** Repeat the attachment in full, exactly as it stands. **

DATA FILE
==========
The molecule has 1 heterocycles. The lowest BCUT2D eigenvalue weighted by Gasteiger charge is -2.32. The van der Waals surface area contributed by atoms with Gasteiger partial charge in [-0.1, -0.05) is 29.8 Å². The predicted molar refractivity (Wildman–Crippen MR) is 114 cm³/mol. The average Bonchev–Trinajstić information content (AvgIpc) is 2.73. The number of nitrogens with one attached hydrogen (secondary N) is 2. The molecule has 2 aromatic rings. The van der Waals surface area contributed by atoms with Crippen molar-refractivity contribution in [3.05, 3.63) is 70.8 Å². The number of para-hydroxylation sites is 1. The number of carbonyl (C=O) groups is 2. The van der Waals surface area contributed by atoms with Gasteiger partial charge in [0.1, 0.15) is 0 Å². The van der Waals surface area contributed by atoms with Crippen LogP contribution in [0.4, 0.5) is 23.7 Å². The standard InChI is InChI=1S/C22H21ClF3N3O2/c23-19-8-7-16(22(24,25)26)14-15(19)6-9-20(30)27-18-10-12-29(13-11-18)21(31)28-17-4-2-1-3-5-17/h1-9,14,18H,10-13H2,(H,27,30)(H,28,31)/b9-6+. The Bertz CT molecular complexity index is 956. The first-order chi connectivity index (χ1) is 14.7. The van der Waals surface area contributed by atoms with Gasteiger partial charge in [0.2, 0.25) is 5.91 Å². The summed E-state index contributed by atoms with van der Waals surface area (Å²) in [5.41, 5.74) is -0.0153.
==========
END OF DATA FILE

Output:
The molecule has 1 heterocycles. The lowest BCUT2D eigenvalue weighted by Gasteiger charge is -2.32. The van der Waals surface area contributed by atoms with Gasteiger partial charge in [-0.1, -0.05) is 29.8 Å². The predicted molar refractivity (Wildman–Crippen MR) is 114 cm³/mol. The average Bonchev–Trinajstić information content (AvgIpc) is 2.73. The number of nitrogens with one attached hydrogen (secondary N) is 2. The molecule has 2 aromatic rings. The van der Waals surface area contributed by atoms with Crippen molar-refractivity contribution in [3.05, 3.63) is 70.8 Å². The number of para-hydroxylation sites is 1. The number of carbonyl (C=O) groups is 2. The van der Waals surface area contributed by atoms with Gasteiger partial charge in [0.1, 0.15) is 0 Å². The van der Waals surface area contributed by atoms with Crippen LogP contribution in [0.4, 0.5) is 23.7 Å². The standard InChI is InChI=1S/C22H21ClF3N3O2/c23-19-8-7-16(22(24,25)26)14-15(19)6-9-20(30)27-18-10-12-29(13-11-18)21(31)28-17-4-2-1-3-5-17/h1-9,14,18H,10-13H2,(H,27,30)(H,28,31)/b9-6+. The Bertz CT molecular complexity index is 956. The first-order chi connectivity index (χ1) is 14.7. The van der Waals surface area contributed by atoms with Gasteiger partial charge in [0.2, 0.25) is 5.91 Å². The summed E-state index contributed by atoms with van der Waals surface area (Å²) in [5.41, 5.74) is -0.0153.